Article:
NOEL Pearson has appealed to both sides of politics to back all of an expert panel's recommendations for recognising indigenous Australians in the constitution, insisting politicians - not public opinion - are the biggest threat to a successful referendum.
''I think the Australian people, properly informed through a campaign, will come on board. The main barrier for me is getting a political consensus in Parliament,'' Mr Pearson, pictured, said.
The Cape York indigenous leader insists constitutional reform would represent the ''most substantive, important shift'' in indigenous policy and remove an ''entire confusion'' about the way indigenous disadvantage is tackled.
His comments came as new polling showed that barely one in every three Australians is aware of the push to recognise indigenous Australians in the constitution, almost 12 months after an expert panel laid out its blueprint for the referendum.
Polling commissioned by Reconciliation Australia has found that there continues to be strong majority support for the change, with only 15 per cent of voters saying they are opposed. Awareness of the proposal among Aboriginal and Torres Strait Islander people has increased from 46 per cent in March to 60 per cent, while it has dropped from 39 per cent to 31 per cent in the non-indigenous population.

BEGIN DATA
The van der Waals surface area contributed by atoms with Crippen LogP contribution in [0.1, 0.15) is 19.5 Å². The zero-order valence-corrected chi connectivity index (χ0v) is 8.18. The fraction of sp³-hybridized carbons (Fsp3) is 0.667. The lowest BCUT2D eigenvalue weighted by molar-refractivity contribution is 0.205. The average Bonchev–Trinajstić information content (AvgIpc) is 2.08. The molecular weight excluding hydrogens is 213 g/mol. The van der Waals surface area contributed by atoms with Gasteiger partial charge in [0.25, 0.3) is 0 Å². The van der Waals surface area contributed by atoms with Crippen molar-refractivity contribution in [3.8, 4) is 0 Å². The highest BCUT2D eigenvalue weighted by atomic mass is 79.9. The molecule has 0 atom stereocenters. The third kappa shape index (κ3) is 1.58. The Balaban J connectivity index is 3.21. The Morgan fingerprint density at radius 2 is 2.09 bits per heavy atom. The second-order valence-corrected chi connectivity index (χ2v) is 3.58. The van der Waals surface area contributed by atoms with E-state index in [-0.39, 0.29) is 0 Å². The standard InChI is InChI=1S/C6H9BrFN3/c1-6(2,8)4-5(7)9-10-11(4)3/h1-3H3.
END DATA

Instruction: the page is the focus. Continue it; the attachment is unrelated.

Mr Pearson was a member of the expert panel that recommended constitutional change including recognising indigenous languages and a ban on racial discrimination.
The Gillard government conceded in September that a referendum was likely to fail if put before, or with, next year's election and announced plans for an Act of Recognition with the aim of building momentum for a referendum in the next two years. While the expert panel has broadly supported the move, Mr Pearson is at best ambivalent, saying: ''My concern is that it ticks a box and then puts it on the never-never.'' The imperative was for the Parliament to advance discussions ''with an eye to bipartisanship to take the panel's recommendations forward''.
Other indigenous leaders, including Marcia Langton, are urging that the panel's recommendations be included in the proposed act.
Mr Pearson said the twin threats to the referendum were that the Coalition would not embrace all the proposals and that Labor would ''go forward with something that is mealy-mouthed and too politically cautious''. He said he had only recently come to realise the referendum's potential to remove Australia's indigenous people from the category of race and instead recognise their heritage and include them as equal citizens. ''Then our efforts should be aimed at treating us as citizens who have needs, just as other citizens might also have needs, and not on the basis of our race,'' he said.